THE DUKE OF BUCCLEUCH
asked the noble Duke the President of the Council, Whether the time had not arrived when 1705 the restrictive orders against the removal of sheep in Scotland could be modified or rescinded? The question was one of very great importance. He believed that sheep in the South of Scotland were in as healthy a state as they ever were known to be, and that the mortality among those animals was below the average. On the morrow the first great sheep sale would take place, and it would be followed by many more in August, September, and October, at which hundreds of thousands of sheep would come into the market. Unless the restrictions on removal were discontinued very great inconvenience would be experienced.
THE DUKE OF BUCKINGHAM
said, the question had been under consideration for the last three weeks, and the Government had hoped that the cattle disease in Scotland would have completely ceased ere this, and that all restrictions against removals could have been taken off. But, unfortunately, during the month of July some fresh cases had broken out in Perthshire, and the last information received made it quite impossible to pass any order absolutely abolishing all restrictions. He was happy to say, however, that from information which had been received at the Privy Council Office it would appear there had been no fresh case for the last eight or nine days; and he therefore hoped that before very long the whole country might be declared free from disease, and sheep might be allowed to pass freely from one part of Scotland to another. He might observe, that at present removals could take place on licenses from the local authorities.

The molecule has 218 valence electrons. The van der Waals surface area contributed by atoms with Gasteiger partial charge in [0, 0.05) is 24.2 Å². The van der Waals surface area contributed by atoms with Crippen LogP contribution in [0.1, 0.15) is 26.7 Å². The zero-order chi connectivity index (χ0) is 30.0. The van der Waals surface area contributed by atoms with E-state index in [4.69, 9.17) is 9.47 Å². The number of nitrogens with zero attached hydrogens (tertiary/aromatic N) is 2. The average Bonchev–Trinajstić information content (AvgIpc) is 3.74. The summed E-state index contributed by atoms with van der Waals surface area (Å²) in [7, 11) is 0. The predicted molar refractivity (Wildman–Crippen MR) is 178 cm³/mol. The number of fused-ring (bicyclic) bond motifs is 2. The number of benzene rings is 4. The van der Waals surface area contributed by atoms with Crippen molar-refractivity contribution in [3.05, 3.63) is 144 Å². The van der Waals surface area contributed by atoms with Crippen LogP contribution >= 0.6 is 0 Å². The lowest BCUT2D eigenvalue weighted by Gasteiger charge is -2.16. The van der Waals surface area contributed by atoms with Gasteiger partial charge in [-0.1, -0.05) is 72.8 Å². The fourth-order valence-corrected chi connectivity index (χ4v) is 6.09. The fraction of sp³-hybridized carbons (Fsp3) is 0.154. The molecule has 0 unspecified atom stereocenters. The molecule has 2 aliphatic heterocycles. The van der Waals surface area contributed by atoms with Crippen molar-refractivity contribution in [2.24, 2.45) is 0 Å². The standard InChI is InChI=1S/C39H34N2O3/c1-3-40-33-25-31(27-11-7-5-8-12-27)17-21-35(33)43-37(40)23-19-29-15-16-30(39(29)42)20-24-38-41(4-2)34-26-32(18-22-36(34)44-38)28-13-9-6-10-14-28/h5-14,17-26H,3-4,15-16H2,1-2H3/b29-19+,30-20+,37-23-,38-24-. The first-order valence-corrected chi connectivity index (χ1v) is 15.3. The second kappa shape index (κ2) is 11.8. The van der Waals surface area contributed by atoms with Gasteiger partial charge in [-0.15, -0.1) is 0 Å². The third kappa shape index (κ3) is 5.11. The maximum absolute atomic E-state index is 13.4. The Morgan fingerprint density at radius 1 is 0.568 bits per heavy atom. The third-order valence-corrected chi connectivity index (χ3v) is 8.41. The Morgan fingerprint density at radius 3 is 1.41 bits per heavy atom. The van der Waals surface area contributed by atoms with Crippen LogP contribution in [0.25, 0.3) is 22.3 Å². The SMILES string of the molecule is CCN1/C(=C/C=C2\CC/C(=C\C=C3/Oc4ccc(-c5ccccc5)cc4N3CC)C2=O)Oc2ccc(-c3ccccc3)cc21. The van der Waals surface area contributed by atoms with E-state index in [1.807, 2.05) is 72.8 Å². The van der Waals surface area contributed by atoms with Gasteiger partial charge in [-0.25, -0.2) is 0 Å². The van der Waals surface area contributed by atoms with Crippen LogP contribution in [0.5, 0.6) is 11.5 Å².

§ House adjourned at Six o'clock, to Thursday next, half past Ten o'clock.